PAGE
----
Pirke Avot is an anthology of sayings of post-biblical Jewish sages. There is a timeless and universal truth to many of these pithy observations on life. William Berkson has been the director of the Jewish Institute for Youth and Family since 1994. He is also the author of Learning from Error: Karl Popper's Psychology of Learning. He has designed this book by providing three perspectives on each saying: the insider interpretation from traditional Jewish commentators; a historical take on the material; and a contemporary and comparative slant. These tools lend this classic text a heft missing in other versions of the book.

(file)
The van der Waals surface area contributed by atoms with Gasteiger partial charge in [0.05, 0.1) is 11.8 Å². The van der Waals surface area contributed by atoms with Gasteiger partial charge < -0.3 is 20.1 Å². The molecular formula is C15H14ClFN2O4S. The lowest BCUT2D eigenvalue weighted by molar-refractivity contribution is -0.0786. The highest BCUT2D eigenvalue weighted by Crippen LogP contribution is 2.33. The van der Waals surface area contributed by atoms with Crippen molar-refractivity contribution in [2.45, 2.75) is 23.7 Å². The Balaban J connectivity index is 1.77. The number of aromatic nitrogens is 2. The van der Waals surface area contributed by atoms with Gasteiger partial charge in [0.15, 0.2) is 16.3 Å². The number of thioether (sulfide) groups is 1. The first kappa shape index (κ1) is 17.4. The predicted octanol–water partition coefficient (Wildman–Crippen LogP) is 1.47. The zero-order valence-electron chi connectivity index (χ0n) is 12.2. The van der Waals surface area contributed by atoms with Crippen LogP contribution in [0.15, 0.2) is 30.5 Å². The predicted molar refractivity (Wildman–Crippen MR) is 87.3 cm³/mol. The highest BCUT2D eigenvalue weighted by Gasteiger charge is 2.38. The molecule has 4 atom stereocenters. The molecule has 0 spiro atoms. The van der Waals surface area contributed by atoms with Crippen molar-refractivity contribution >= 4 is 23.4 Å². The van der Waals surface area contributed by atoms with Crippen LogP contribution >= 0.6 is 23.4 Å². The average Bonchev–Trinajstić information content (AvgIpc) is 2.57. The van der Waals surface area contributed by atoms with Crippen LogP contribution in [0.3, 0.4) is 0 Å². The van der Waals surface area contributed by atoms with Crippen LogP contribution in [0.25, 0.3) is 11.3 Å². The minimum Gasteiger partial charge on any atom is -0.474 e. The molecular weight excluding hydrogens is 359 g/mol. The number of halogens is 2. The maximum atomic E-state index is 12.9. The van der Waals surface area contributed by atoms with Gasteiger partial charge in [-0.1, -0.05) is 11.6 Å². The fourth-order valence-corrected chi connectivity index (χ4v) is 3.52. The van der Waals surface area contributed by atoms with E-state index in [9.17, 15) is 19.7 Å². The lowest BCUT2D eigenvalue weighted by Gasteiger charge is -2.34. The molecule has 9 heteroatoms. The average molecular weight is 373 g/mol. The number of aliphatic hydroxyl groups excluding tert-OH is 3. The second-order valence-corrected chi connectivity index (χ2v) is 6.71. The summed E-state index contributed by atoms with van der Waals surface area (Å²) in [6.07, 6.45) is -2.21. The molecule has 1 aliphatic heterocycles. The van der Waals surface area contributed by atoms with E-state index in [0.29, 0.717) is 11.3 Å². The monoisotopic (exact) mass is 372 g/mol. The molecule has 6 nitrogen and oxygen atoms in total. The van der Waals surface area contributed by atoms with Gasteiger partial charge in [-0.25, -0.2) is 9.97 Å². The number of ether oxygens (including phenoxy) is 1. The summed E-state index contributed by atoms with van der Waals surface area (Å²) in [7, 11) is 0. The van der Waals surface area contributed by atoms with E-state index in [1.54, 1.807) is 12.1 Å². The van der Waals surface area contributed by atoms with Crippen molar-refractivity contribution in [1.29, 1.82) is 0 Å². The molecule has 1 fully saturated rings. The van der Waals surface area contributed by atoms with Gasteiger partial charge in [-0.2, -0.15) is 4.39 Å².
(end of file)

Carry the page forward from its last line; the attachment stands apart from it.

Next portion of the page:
Just what kind of timeless wisdom can be provided by reading Pirke Avot? We can learn more about the ethical dimensions of the evil tongue, the spiritual rewards of discussing Torah, the necessity of overcoming pride, the importance of friendship, the gravity of insults, the role of manners and morals, the different views within Judaism on why bad things happen to good people, the art of paying heed to the two kinds of love, the value of generosity in our avaricious society, and the lasting power of humility. Of the latter, Berkson writes:
"Humility is the core virtue in the eyes of the Sages, as well as in the Bible. In the Sages' view, human beings have both good and bad impulses. . . . Arrogance unleashes many of the bad impulses whereas humility keeps them in check and enables our good side to flourish. . . . Real humility, then, is not underestimating our strengths or overestimating our weaknesses, but rather honestly assessing ourselves, and using our strengths in a way that benefits others, and not only ourselves."